I moved here to achieve a dream and I got this. It was rough. But I always tried to keep in mind how thankful I was for everything I had.

What It Takes to Survive when Living in a Car?

There are many important aspects to surviving living in one’s car. The key thing I found to living in my car successfully was keeping a low profile in all I did. That way, I could have the longevity to stay in my car as long as I needed to.

How to Get Your Food

When it comes to food, there are many options when living in your car. My purpose living in my car was saving as much money as I could. So I keep that in mind when thinking about food.

  • Canned foods: There are canned foods such as beans, pastas, and tuna. Have a can opener ready or preferably have an easy to open top. That makes things much easier. Canned fruits or fruits in plastic cups work as well. They store well too.
  • Peanut butter and jelly sandwiches are easy to make in a car. Just have a plastic knife to use to make it.
  • Homeless shelters: Sometimes or much of the time homeless shelters give free food away as well. Just find one in your local area.
  • Protein bars: These are pre-packaged, somewhat healthy and easy to eat on the go.
  • Fast Food: This is a somewhat cheap and accessible option but I generally went for the foods that were in a grocery store as they were cheaper.
  • In grocery stores, they usually have a bakery or already-cooked foods section and these are somewhat affordable as well. I used to get 2 pieces of fried chicken and some potatoes and it was decently priced and nice to have some “real” food for a change sometimes.

Where to Sleep

Where to sleep is probably one of the key elements of surviving when living in your car.

A good sleeping area can make or break you living in your car. You have to find a place that is safe but also a place where you can stay on the down-low enough to not be noticed.

I personally slept at a 24-hour grocery store I used to work at. I lucked out, but I’d say if you can manage to sleep at a 24-hour store somewhere that would be good. Or in a neighborhood that is safe where you can stay under the radar.

Once you do find that place you have to make sure to do everything you can not to be noticed.

Also your car has to be primed and ready.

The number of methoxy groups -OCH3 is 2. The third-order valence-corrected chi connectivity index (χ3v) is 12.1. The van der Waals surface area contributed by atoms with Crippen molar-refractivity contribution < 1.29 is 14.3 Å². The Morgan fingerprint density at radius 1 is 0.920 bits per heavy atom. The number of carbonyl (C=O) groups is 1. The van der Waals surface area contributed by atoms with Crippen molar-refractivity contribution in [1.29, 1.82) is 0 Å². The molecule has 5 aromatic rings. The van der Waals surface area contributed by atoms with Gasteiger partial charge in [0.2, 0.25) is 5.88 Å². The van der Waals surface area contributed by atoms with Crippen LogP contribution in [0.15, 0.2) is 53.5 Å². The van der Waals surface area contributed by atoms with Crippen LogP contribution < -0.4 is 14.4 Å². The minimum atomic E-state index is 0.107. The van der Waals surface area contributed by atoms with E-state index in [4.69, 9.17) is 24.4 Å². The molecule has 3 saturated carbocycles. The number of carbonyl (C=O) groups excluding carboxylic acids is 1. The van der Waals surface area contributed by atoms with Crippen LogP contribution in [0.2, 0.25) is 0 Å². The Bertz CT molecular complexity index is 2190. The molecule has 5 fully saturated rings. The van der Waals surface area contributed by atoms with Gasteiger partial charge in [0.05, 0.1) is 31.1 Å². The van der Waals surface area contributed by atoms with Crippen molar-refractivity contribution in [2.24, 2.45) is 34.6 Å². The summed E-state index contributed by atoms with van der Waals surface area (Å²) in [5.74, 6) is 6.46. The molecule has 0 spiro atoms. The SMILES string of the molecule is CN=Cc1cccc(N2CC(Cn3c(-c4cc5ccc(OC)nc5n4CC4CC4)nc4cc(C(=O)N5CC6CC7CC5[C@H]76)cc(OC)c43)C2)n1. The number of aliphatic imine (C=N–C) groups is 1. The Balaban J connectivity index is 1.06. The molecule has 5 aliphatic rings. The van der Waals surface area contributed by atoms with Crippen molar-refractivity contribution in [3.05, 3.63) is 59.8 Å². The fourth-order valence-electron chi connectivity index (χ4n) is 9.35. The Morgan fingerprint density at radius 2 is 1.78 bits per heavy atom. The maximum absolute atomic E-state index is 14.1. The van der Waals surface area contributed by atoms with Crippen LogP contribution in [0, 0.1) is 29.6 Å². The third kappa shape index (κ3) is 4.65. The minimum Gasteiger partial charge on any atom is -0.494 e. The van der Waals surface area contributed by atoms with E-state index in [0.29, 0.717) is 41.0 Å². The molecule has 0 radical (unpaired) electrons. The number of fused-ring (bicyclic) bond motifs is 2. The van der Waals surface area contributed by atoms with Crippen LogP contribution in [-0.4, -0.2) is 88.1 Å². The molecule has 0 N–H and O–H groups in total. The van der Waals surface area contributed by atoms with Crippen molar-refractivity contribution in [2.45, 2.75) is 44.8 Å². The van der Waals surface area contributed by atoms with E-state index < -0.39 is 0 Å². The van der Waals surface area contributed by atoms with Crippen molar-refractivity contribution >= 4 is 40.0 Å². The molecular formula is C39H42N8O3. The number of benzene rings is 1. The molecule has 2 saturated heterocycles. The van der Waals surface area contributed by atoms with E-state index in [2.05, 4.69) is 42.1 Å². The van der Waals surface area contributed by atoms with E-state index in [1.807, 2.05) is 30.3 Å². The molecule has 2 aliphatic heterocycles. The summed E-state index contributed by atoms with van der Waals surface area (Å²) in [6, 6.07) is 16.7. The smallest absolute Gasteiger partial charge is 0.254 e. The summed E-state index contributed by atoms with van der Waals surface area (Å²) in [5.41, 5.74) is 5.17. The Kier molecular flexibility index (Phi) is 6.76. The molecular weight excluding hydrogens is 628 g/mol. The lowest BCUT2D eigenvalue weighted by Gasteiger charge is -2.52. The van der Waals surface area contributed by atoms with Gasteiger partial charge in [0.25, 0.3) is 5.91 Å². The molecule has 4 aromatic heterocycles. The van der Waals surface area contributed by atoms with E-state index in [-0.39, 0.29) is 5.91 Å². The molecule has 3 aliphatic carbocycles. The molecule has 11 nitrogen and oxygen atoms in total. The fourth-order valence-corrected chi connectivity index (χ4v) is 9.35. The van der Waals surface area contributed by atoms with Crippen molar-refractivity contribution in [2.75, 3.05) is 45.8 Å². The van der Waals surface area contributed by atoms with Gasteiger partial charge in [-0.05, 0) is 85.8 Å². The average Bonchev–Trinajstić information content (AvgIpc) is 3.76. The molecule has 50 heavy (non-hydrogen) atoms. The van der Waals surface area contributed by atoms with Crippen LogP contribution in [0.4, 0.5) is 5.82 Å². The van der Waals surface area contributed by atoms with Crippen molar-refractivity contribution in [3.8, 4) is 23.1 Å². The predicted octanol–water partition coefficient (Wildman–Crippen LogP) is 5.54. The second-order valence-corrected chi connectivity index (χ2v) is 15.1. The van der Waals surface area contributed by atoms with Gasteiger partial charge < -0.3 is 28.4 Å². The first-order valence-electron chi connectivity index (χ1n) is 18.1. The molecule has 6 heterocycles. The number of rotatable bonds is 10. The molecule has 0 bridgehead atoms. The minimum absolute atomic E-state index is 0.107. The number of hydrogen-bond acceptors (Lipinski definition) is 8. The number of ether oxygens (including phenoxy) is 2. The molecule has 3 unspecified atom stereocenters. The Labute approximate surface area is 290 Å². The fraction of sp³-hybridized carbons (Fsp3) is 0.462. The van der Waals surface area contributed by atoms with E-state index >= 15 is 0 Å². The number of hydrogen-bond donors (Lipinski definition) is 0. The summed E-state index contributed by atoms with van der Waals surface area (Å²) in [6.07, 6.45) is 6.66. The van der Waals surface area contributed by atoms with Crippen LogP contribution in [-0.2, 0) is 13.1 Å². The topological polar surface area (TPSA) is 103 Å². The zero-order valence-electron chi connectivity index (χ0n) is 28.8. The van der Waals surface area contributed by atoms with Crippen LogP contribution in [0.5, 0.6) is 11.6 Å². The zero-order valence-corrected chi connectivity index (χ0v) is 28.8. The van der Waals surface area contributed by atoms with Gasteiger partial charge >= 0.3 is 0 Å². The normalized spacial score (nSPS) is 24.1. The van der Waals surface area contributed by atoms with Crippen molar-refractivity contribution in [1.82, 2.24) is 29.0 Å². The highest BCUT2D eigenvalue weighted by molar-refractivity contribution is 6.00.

I had dark tint on my windows some of the time I slept in my car. If you don’t, you can put dark towels up in front of all windows. You have to be conspicuous though and make sure no one is around when you put them up. Just go to your spot, park, shut the car off and set the towels up. That is what I did.

Make sure you choose the same place for sleeping every night. It makes things a lot easier. Don’t tell anyone where you sleep.

Have the radio off long before you get to your spot so you don’t draw any attention to yourself. Additional tip: do not open your doors once you get to your spot or get out of your car at all. It only draws more attention to yourself.

Where to Take Showers

Keeping your hygiene good is absolutely key to sleeping and living in your car and staying unnoticed.

The more you are noticed the worse it is for you, so you have to keep the appearance of a normal person living in a normal house. In other words, you have to give an appearance you are not homeless, or you will be kicked out of a lot of places you may hang out at.

I took showers at a gym. I got a monthly gym membership. It was only $40 a month, so it was not much. I got to both work out and get clean. I recommend having a backpack with everything you need for the shower and a combination lock to lock up your stuff while you are in the shower.

Where to Spend Your Spare Time At

There are a few options of where to hang out on your day off work or when you have free time.

  • Fast food chains. They usually have free WiFi for laptops. If you keep a low profile, it’s likely you will go generally unnoticed. Just make sure to keep to yourself for the most part. I didn’t even buy anything much of the time and no one cared to be honest.
  • Public libraries are great places to hang out in your spare time especially if you have a laptop. There is free WiFi that does not expire like many food places. There are usually a good amount of seats. It is nice and cool inside or warm depending on the climate where you live.
  • Malls are a decent area to hang out at as well. To find a seat and read a book or walk around. Just as long as you don’t have to pay for parking to be at a mall then it’s great.
  • The gym is a great place as well. You can work out for a while to kill time and be inside.